This may sound a bit "hokey" but it works pretty well.

                                                          I am sure this isn't something you would do with a good quality wine, but for the average wines I tend to drink I think it's fine.

                                                          I would be interested to hear what the experts / professionals like zin1953 think....

                                                          Good luck!


                                                          7 Replies
                                                          1. re: HB_Jeff

                                                            The bottom line, Jeff, is that if it works for you, that's perfect!

                                                            It isn't something I would do for a couple of reasons: a) I would worry about the "thermal shock" to the wine as it goes from ambient temperature into a frozen glass, and b) I would worry about condensation on and in the glass as it is removed from the freezer. But -- seriously -- if you like the results, go for it!

                                                            1. re: zin1953

                                                              Thanks for the prompt response zin1953!

                                                              It sounds like ctl98's suggestion below is a good way to go (take whites out of fridge 20 min prior to serving and place reds into fridge 20 min prior to serving).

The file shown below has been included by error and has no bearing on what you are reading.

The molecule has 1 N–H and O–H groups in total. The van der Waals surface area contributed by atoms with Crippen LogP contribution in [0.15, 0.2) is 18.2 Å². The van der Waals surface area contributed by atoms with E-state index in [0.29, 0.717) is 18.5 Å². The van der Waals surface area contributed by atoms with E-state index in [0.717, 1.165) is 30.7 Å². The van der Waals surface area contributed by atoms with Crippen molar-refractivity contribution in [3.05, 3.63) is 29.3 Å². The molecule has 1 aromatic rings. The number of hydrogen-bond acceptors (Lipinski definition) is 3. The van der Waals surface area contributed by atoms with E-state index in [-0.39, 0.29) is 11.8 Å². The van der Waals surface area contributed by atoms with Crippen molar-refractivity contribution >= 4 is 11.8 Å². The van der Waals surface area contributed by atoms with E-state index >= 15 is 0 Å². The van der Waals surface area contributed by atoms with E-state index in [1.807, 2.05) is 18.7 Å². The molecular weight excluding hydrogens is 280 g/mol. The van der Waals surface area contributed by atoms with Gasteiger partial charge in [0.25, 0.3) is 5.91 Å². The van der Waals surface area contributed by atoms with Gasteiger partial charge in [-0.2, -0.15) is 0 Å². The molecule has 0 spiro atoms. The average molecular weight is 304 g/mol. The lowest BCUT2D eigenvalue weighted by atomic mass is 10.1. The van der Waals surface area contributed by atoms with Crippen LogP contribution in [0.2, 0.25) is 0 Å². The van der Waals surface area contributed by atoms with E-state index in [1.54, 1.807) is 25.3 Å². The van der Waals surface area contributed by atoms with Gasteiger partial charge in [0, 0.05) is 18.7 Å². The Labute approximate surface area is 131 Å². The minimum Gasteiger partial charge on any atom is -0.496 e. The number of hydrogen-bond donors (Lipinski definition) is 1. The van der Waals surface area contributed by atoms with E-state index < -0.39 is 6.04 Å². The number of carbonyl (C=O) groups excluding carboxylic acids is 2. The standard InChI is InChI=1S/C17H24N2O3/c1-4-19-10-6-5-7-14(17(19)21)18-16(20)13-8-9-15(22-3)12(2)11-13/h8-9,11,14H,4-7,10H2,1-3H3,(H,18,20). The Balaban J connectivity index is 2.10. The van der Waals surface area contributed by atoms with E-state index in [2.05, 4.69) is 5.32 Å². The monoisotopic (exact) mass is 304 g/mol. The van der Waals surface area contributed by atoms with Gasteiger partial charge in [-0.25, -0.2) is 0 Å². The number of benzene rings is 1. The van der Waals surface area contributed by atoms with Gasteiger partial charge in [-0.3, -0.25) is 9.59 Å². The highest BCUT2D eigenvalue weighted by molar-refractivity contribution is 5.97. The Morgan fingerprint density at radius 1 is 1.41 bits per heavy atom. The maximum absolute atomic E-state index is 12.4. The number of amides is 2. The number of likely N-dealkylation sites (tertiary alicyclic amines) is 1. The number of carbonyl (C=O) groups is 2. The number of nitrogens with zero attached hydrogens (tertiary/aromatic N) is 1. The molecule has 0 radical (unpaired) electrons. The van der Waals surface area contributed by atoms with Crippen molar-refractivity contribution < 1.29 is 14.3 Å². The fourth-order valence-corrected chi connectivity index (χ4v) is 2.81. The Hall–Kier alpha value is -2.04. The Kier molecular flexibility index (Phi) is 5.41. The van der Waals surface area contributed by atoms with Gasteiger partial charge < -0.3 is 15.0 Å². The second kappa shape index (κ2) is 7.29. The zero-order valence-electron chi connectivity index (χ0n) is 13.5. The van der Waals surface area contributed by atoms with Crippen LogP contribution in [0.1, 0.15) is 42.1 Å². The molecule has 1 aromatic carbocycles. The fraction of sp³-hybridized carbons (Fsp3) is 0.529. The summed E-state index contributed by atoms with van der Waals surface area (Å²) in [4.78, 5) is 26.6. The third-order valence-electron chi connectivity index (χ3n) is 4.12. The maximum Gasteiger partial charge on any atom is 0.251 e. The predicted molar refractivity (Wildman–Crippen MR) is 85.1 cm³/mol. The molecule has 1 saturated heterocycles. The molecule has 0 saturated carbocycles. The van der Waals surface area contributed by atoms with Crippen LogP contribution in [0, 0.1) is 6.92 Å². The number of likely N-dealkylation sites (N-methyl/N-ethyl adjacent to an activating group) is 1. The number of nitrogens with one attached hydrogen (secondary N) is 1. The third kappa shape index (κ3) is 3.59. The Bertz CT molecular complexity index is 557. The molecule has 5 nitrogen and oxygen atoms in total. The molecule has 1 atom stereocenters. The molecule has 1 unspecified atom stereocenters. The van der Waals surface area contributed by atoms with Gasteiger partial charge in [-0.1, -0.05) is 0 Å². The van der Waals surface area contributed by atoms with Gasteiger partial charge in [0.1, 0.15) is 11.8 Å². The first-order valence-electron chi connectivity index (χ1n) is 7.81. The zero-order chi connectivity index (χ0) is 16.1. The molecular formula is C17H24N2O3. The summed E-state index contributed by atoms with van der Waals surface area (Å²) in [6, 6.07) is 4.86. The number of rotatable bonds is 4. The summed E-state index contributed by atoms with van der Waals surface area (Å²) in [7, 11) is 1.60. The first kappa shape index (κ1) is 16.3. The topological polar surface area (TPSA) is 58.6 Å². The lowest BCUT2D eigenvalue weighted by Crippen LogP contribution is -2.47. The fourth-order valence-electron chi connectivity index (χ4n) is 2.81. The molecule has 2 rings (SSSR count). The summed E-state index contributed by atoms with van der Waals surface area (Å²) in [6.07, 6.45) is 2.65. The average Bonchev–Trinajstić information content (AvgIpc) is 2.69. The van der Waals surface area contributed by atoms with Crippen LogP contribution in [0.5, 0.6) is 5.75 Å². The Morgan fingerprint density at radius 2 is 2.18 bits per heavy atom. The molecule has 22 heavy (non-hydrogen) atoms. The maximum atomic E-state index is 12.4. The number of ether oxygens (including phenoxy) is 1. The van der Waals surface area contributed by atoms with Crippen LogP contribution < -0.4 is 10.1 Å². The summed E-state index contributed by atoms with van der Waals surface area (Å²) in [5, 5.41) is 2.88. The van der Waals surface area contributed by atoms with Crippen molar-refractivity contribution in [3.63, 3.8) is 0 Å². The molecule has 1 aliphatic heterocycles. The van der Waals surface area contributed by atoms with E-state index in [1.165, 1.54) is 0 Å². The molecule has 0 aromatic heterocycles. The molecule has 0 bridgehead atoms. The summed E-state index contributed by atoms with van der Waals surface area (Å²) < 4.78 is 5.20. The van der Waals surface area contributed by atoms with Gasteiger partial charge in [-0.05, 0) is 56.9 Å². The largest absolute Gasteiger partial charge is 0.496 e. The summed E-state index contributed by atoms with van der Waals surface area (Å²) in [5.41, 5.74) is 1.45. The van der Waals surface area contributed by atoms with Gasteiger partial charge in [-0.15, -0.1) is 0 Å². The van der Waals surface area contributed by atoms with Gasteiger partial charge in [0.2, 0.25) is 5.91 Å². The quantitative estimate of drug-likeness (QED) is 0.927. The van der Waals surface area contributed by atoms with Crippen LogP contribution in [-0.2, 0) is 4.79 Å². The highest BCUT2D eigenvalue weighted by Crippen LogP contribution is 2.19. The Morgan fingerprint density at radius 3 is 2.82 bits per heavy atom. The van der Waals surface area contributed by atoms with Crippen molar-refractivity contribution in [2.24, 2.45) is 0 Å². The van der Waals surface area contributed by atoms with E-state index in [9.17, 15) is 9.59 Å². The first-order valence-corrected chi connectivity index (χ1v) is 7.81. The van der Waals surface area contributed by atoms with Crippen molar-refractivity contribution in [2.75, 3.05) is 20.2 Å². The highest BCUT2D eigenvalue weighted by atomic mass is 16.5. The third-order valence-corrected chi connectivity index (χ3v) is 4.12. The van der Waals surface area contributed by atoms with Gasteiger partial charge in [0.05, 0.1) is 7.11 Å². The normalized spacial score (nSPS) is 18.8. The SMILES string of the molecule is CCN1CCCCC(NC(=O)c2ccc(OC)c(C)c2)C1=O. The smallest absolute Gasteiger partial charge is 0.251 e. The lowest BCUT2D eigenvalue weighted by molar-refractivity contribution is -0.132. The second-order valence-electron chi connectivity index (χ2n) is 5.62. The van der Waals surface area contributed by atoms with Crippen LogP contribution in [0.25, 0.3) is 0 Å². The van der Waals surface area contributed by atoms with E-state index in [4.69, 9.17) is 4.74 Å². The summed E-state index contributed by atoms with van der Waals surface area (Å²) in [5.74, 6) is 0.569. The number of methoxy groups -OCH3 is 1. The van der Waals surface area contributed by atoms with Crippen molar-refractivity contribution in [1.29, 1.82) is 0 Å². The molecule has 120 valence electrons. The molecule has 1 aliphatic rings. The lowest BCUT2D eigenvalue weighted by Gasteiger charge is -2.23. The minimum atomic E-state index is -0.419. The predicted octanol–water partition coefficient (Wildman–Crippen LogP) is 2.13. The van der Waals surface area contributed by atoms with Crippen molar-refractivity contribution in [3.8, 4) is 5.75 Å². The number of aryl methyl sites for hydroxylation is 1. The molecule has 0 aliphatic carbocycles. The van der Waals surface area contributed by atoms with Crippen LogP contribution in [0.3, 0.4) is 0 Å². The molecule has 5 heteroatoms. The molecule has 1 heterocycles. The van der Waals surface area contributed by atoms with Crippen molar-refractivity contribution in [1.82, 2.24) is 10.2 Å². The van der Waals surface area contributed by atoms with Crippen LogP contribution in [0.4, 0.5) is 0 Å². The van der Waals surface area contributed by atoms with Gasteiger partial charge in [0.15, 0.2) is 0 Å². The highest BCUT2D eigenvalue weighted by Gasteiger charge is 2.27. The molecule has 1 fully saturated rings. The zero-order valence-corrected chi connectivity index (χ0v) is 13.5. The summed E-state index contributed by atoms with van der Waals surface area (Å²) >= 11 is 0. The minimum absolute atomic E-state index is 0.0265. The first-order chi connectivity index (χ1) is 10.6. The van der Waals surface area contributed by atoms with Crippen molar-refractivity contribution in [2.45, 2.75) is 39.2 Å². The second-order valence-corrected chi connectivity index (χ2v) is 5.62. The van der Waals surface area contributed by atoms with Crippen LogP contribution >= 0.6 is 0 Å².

I have learned something yet again here at Chowhound. I appreciate the sage advice of folks like zin1953 who are always willing to share with those of us who ask.....


                                                              1. re: zin1953

                                                                Please...what do you mean by "thermal shock"? I've seen wine experts...well known winemakers...take a bottle of red wine that was too warm and plunge it into an ice bucket without any apparent concern of "shocking" the wine. And really, will the minuscule amount of condensation which might occur from chilling a glass truly cause a detectible dilution? I would seriously doubt it! Both of these concerns sound pretty silly to an admittedly non-expert, but nevertheless a person who enjoys drinking excellent wine on pretty much a daily basis.

                                                                As I said earlier in this thread, I personally enjoy red wine at ~65 degrees or so (I'm not so sensitive that I need to use a thermometer), and at many restaurants and a home this usually means 5 minutes or so in an ice bucket.

                                                                1. re: josephnl

                                                                  You're close, but we've misunderstood each other by "this" much . . . .